For home equity loans, you can only deduct interest for up to $100,000 of home equity loans ($50,000 if married filing separate) for federal tax purposes if the loans are used other than to buy, build, or improve a home.

  • Example 1 – assuming that you took out a $110,000 home equity loan (and the overall mortgage loan has not exceeded the $1,000,000 limitations for all taxpayers – $500,000 for married filing separate) to consolidate your credit cards, auto loans and personal loan, you can only deduct interest for the $100,000.  So if the interest rate is 5%, and you paid $5,500 interest in total on the $110,000 loan, the maximum interest that you can deduct for the home equity loan is only $5,000.
  • Example 2 – assuming that you took out a $110,000 (and the overall mortgage loan has not exceeded the $1,000,000 limitations for all taxpayers – $500,000 for married filing separate) where you used $60,000 to pay-off credit card debts and auto loans and you used $50,000 to remodel your kitchen and bathrooms (home improvements). You can deduct all the interest payments. Only $60,000 is considered on the $100,000 limitations since the $50,000 is used to improve the home.

Deducting Points

In real estate, “points” are certain charges paid in order to reduce the interest rate on a mortgage. It may also be referred to as loan discounts, loan origination fees, maximum loan charges or discount points. In general, points are considered pre-paid interest so you cannot deduct them all at once on your tax return. Instead, they must be deducted ratably over the life of the loan. These rule applies to points paid on refinancing the loan, points paid on the second home mortgage. Please see the exception to the rule below.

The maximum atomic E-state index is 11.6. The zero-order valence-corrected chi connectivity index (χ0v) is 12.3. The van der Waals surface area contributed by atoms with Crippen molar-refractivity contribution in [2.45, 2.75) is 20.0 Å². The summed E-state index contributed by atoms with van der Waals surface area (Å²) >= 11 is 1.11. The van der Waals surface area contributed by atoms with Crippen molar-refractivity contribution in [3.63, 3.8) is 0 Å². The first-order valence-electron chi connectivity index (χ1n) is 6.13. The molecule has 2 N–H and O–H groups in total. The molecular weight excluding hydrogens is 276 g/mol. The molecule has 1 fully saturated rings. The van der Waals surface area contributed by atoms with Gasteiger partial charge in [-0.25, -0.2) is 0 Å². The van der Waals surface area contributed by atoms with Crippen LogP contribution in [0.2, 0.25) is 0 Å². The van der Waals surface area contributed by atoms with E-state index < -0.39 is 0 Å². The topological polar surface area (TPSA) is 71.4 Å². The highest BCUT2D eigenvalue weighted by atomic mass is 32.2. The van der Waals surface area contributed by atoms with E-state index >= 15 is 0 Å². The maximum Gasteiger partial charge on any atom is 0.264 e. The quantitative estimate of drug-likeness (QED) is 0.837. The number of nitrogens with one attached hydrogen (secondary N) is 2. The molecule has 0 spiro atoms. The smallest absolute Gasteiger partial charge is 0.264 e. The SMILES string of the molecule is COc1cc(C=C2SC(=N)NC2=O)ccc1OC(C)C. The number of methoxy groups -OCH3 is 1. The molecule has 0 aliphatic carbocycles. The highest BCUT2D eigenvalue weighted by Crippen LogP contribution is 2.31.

Exception Rule: You may deduct  the points fully in the year that you paid them if you meet all of the following tests:

  • The loan is used to buy or build your main home and is secured by your main home, which is the one you ordinarily live in most of the time.  The points paid on the second home does not qualify.
  • Paying points is an established business practice in that area where loan is made. and that the points paid were not more than the points charged in that area.
  • The points were computed as a percentage of the principal amount of the mortgage and the points were not paid in place of amounts that ordinarily are stated separately on the settlement statement such as appraisal fees, inspection fees, title fees, attorney fees and property taxes.
  • You use the cash basis accounting and the funds you provided at or before closing, plus any points the seller paid, were at least as much as the points charged.

Deducting Mortgage Insurance Premiums

The amount paid for mortgage insurance premiums is treated as home mortgage interest and is deductible in your tax return.  The insurance must be in connection with your home purchase debt and the insurance contract must have been issued after 2006. Qualified mortgage insurance is mortgage insurance provided by the FHA (Federal Housing Administration), VA Loans or Veterans Administration loans, the Rural Housing Service and the private mortgage insurance (as defined in section 2 of the Homeowners Protection Act of 1998 that takes effect on December 2006.)